Reeve Adams asked the ratepayers to express their views.
Mr. Beaupre thought the Council had no right to listen to the utterances of Capt. Gaskin. He had been making "cat's paws" of the villagers. He believed that there were some men seated around the Kingston Council Board who were connected with the M.T. Co., and allowed the wealthy concern to fatten at the expense of the poor. He said Capt. Gaskin had told Peter Mitchell "they could not secure property in Portsmouth," while the Secretary of the Company, in his letter, said that the Company "owned property there." It was a strange thing that the Assessor could not find this property. The talk of removing to Portsmouth was simply to secure the remission of taxes. The poor carters were ground down in order to contribute to the Company's riches.
Going For The Captain.
Alex. McLeod said that Captain Gaskin had pulled the wool over the eyes of the Kingstonians. He wished they were able to pull it back again. (Laughter.) It seemed that Kingston was in mortal terror of the village being built up. The laborers moving to the village would reap the benefits of cheaper rent, water and purer air, and Mr. Halliday said that nearly every cent that made in Portsmouth would go to Kingston. "I know one thing; they won't pull the wool over our eyes."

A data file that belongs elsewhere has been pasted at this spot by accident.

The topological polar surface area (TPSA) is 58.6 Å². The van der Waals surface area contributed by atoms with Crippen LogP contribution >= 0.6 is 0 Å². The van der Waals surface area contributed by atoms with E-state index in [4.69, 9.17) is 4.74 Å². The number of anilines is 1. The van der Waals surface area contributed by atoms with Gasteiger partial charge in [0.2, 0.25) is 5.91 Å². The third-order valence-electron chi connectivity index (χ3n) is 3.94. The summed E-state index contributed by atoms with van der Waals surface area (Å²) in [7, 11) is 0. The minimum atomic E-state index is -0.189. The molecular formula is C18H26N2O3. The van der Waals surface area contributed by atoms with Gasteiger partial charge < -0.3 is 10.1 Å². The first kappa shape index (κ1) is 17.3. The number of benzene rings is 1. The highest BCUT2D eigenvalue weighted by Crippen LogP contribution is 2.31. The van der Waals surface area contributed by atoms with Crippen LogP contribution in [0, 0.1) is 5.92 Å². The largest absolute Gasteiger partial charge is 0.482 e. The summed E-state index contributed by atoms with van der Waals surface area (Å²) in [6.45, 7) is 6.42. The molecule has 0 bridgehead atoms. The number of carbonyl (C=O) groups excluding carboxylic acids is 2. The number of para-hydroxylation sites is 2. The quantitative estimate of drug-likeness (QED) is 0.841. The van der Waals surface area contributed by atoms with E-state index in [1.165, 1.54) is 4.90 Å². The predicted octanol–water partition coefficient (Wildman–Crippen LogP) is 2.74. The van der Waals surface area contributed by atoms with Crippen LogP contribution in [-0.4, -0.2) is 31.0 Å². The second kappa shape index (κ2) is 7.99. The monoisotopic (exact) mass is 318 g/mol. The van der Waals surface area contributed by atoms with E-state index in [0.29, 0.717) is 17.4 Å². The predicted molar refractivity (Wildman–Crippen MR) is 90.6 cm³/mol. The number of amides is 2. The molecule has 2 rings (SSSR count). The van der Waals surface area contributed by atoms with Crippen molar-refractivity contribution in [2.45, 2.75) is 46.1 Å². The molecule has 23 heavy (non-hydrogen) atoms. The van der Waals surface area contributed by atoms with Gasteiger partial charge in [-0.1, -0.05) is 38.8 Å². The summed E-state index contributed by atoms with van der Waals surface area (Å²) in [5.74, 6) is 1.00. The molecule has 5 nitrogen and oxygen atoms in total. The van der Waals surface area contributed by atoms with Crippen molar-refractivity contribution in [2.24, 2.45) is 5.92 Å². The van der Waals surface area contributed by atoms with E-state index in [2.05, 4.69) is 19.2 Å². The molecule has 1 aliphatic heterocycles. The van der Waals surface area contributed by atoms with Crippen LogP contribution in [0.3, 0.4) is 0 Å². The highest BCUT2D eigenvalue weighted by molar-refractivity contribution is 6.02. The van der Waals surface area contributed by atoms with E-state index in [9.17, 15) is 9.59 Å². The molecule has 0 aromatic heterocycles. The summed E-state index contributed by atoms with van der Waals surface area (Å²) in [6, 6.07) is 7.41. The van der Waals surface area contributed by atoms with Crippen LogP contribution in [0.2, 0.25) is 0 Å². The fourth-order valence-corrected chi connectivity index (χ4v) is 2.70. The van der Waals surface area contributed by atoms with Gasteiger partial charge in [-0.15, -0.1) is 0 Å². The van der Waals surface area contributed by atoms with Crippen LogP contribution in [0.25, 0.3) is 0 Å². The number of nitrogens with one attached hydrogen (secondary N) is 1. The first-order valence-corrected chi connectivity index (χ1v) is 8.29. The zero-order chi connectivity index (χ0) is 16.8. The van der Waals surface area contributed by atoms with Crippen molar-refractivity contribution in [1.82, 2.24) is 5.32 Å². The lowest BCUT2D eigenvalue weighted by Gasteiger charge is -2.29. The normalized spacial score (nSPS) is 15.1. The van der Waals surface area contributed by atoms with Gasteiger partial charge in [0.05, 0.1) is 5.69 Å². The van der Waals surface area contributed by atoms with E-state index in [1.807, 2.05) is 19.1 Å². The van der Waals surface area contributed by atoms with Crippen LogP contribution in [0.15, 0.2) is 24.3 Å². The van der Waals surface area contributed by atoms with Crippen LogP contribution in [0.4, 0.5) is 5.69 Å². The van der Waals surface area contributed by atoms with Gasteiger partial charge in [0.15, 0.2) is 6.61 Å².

Mr. Beaupre claimed that all the money made in Portsmouth went to the city. The Company, he said, would not locate in Portsmouth.
Minor Facts and Conclusions.
There was a desultory conversation about the condition of the pier, the merits of the two harbors, Kingston and Portsmouth, and the work to be done by the St. L. & C. Company to the village. There were whispers that this Company did not expend the amount they promised upon the pier. The barges of the new Company will also, it is said, come under the Assessor's eye. The Council were unanimous in the opinion that unless the M.T. Co. made their headquarters at Portsmouth they could not have the use of the pier at all. "We won't have a graveyard made of this harbour." The Council adjourned to be called together whenever a reply is received from Mr. McPhie.
p.3 Portsmouth Harbour - Portsmouth has spent $500 in removing sunken barges and crib work from its harbor, and the Government spent $5,000 in dredging the channel. The harbor is now looked upon as one of the best on the lakes. It is accessible in the stormiest weather. Vessels can sail in and out quite easily. The advantages of the pier and harbor will probably be advertised and inducements given a Company to locate there - if the M.T. Company do not remove from the city.
Here & There - The extension of the wharf at the Kingston Penitentiary has been begun.